The history of Cumbres Pass

Posted Photo courtesy John M. Motter
Alfred Black is the man standing on the left side of engine No. 6. Black was involved in several stories from Pagosa’s past. I don’t know the other men. Old No. 6 is moving mill worker shacks to a new mill location. In those times, when the timber near the mill was cut, the mill was moved to a new stand of ponderosa.[/caption]

In last week’s column, we were on a journey to explore the Banded Peaks area comprising the southeastern corner of Archuleta County.

We climbed into our vehicles and after motoring through Chama, N.M., and pointing out the Cumbres and Toltec Railway depot in Chama, we referenced a couple of worthwhile fishing/camping locations along Colo. 17 as we approached Cumbres Pass. Keep in mind we must pass through Chama and a portion of Rio Arriba County in New Mexico to reach Cumbres Pass.

We open this week’s narrative with the history of Cumbres Pass. Cumbres Pass isn’t as famous as Wolf Creek Pass; to my knowledge it has never been featured in a song. Cumbres Pass is older than Wolf Creek Pass and Cumbres Pass is the highest pass in the Colorado Rockies with a national highway and a railroad passing through it. Wolf Creek Pass is not in Archuleta County, it is in Mineral County. Cumbres Pass is in Archuleta and Conejos counties, both in Colorado.

Cumbres Pass has been in use since 1871, possibly earlier by trappers and military parties. Wolf Creek Pass was opened for public use in 1916. Before that, Wolf Creek Pass was not used since it is not a natural pass.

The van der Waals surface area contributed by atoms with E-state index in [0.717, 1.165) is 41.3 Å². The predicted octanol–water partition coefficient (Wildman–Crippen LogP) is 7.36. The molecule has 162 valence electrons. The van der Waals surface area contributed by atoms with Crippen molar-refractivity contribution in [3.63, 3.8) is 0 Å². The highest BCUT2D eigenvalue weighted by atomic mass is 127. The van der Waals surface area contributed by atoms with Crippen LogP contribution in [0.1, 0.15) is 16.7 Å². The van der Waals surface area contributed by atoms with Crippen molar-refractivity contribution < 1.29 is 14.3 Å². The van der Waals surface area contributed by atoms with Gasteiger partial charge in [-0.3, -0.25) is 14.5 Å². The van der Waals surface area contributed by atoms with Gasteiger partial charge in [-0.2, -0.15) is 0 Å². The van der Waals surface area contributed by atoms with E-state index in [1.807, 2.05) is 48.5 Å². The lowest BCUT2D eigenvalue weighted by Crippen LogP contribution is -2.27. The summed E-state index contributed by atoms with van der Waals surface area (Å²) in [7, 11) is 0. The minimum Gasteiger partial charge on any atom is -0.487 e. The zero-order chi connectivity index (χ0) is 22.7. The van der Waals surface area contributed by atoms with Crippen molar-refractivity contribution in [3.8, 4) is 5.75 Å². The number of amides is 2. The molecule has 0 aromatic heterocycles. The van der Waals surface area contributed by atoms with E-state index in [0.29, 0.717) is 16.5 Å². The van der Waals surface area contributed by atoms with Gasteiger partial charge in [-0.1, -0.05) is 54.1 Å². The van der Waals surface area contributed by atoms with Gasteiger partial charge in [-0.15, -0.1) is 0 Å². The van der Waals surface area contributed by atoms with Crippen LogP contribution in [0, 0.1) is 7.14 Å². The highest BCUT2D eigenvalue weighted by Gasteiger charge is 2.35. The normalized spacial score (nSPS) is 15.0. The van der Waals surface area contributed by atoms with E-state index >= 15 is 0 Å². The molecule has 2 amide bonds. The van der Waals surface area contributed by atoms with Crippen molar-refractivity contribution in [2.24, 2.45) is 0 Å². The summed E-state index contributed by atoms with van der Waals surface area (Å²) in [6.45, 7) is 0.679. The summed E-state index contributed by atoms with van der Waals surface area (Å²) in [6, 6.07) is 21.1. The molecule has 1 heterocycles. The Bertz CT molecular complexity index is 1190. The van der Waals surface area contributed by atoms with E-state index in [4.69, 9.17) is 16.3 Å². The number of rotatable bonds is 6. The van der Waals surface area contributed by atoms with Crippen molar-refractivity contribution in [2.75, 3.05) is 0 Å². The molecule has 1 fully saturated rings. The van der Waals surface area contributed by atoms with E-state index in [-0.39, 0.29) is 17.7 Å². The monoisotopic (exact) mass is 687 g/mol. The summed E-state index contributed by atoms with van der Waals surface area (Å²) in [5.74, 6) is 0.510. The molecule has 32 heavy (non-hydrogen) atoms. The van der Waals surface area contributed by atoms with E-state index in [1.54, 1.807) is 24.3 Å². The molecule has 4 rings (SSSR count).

Wolf Creek Pass is 10,857 feet above sea level and has an average grade of 6.8 percent, almost dangerously steep for cars and trucks. Cumbres Pass is 10,022 feet above sea level with an average grade of 5.8 percent on the north side and about 4 percent on the south side, not so dangerous. In an average year, Wolf Creek Pass gets more snow than Cumbres Pass.

At this point while comparing Cumbres Pass with Wolf Creek Pass, I feel compelled to broaden the scope of the story. For our purposes, let’s look at what was happening in Pagosa Country and the San Juan Basin circa 1870.

First, gold and silver mining success in the Silverton area on the upper Animas River above Durango and Summitville on the west side of Elwood Pass was attracting a huge influx of would-be mining millionaires and the businesses needed to support the burgeoning mining industry.

Secondly, the Southern Utes were seriously impacted by the influx of non-Utes onto land promised to them in a succession of broken treaties. Fearful of a bloody war between the Utes and their invaders, the U.S. government was negotiating with the Utes, searching for peaceful settlement of the nose-to-nose and gun-to-gun confrontation. In case the peace was violated, the Army was flexing its muscles by marching increasing numbers of troops throughout the area and by building a fort at Pagosa Springs, ergo Fort Lewis.

Thirdly, Gen. Palmer was busily building railroads across Colorado connecting Denver and the eastern commercial centers with the rest of Colorado and New Mexico. He planned to include the San Juan Basin in his railroad empire and had already laid track into the San Luis Valley on the east side of the San Juan Mountains.

A dilemma was shared by each of these three problems: a good pass across the San Juan Mountains did not exist. Solution: find or make one. Ergo, Cumbres Pass.